Oak Diseases

Strong as an Oak.

There is perhaps no tree as tough, stately and impressive as an Oak.  The wood of Oak is hard, heavy, and can withstand the fiercest of its enemies.

Here in Sarnia Lambton, we have a special fondness for Oaks.  Now that Ash trees have all but disappeared, Oaks are our dominant tree species.  Our beloved Canatara Park is filled with Oaks and woodlots throughout SW Ontario are undoubtedly anchored by Oaks.

If Oaks are so strong and resilient, you would think they rarely suffer from insects and diseases.  Not so.  Oaks are home to more pests than you can shake a branch at.

In the book “Diseases and Pests of Ornamental Plants” by P.P. Pirone, often considered to be the bible of tree pests, there are no less than 19 insects listed that commonly call Oaks their home, as well as 11 fungal diseases.

Anthracnose of Oak is having a heyday this year because we’ve had more frequent spring rains than normal.  White Oaks (rounded leaves) are more susceptible than Red Oaks (pointed leaves).

Infestation begins early in spring as soon as leaves uncurl.  Irregularly shaped spots appear along the margins of the leaf, turning brown and causing distortion.  In short order, depending on the severity of the fungus, spots run together forming blotches of light brown tissue.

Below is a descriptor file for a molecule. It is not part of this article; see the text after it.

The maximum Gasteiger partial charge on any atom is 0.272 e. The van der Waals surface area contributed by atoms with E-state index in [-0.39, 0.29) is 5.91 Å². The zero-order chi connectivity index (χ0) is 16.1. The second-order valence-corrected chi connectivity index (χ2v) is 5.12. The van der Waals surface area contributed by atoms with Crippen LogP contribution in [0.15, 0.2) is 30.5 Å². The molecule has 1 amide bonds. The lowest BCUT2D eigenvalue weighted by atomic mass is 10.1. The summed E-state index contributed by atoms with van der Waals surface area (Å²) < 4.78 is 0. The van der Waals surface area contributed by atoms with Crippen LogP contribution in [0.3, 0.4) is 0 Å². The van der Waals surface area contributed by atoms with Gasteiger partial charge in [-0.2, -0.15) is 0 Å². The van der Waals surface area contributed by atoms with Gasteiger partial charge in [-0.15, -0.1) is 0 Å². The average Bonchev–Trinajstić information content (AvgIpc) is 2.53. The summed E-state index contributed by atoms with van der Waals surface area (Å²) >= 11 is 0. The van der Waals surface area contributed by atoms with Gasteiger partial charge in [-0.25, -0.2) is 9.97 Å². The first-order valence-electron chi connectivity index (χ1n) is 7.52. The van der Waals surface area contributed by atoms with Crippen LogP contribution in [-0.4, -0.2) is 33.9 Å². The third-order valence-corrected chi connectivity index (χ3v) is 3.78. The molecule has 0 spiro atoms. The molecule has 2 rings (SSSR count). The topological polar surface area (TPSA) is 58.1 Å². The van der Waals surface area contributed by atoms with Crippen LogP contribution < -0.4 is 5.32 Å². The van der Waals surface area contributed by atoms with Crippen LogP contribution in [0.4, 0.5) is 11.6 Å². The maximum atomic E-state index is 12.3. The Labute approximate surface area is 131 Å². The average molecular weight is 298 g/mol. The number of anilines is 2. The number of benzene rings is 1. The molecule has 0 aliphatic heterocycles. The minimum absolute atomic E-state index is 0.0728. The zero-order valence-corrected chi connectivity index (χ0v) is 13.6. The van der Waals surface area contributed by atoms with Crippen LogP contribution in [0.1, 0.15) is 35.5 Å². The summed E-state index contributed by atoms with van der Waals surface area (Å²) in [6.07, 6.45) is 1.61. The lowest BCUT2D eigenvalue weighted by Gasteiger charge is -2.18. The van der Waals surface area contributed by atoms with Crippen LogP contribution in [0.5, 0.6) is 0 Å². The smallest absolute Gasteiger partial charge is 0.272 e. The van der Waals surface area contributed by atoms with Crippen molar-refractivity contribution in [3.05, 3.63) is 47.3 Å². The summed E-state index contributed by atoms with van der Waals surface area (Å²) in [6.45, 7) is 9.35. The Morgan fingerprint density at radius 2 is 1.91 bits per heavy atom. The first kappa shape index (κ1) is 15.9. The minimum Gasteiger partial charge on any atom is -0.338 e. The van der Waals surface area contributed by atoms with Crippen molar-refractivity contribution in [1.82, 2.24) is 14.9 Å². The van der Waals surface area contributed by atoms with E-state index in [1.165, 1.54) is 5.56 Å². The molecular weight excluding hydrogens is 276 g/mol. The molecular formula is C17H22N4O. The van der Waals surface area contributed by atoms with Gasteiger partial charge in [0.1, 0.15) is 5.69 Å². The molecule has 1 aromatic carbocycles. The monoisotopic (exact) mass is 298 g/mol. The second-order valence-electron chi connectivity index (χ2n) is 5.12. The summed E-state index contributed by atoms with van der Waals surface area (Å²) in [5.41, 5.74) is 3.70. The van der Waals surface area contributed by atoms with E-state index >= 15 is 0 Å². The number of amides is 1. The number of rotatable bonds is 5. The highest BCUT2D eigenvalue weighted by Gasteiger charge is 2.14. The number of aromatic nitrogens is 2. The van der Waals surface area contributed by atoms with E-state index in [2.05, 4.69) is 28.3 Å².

Heaviest infestation occurs on the lower limbs where humidity and moisture is greatest.  Freestanding Oaks are less susceptible than Oaks in a crowded forest.

Anthracnose may cause leaves to become unsightly but will not cause damage to healthy trees.  There is no pesticide or fungicide available to combat the disease.

The best control for Anthracnose is keeping the tree in good health.  Providing water during extended dry spells, cleaning up the infested leaves in fall, and putting down a layer of mulch to retain soil moisture are good cultural practices.

Other common diseases of Oak include Leaf Spot, Powdery Mildew, Leaf Scorch, Crown Gall and Canker.  Control measures are rarely warranted.   Oak Wilt is an aggressive fungus blocking the flow of water and food from roots to leaves and crown, potentially killing the tree.  Unfortunately, there is no control for Oak Wilt.

Insects that feed on Oaks include tent caterpillars, leaf rollers, borers, Gypsy Moth and spider mites.  A common issue for Oaks are galls, a round bubble that forms as a reaction from a mite.  Like diseases, Oaks will generally withstand any number of insects that feed on them.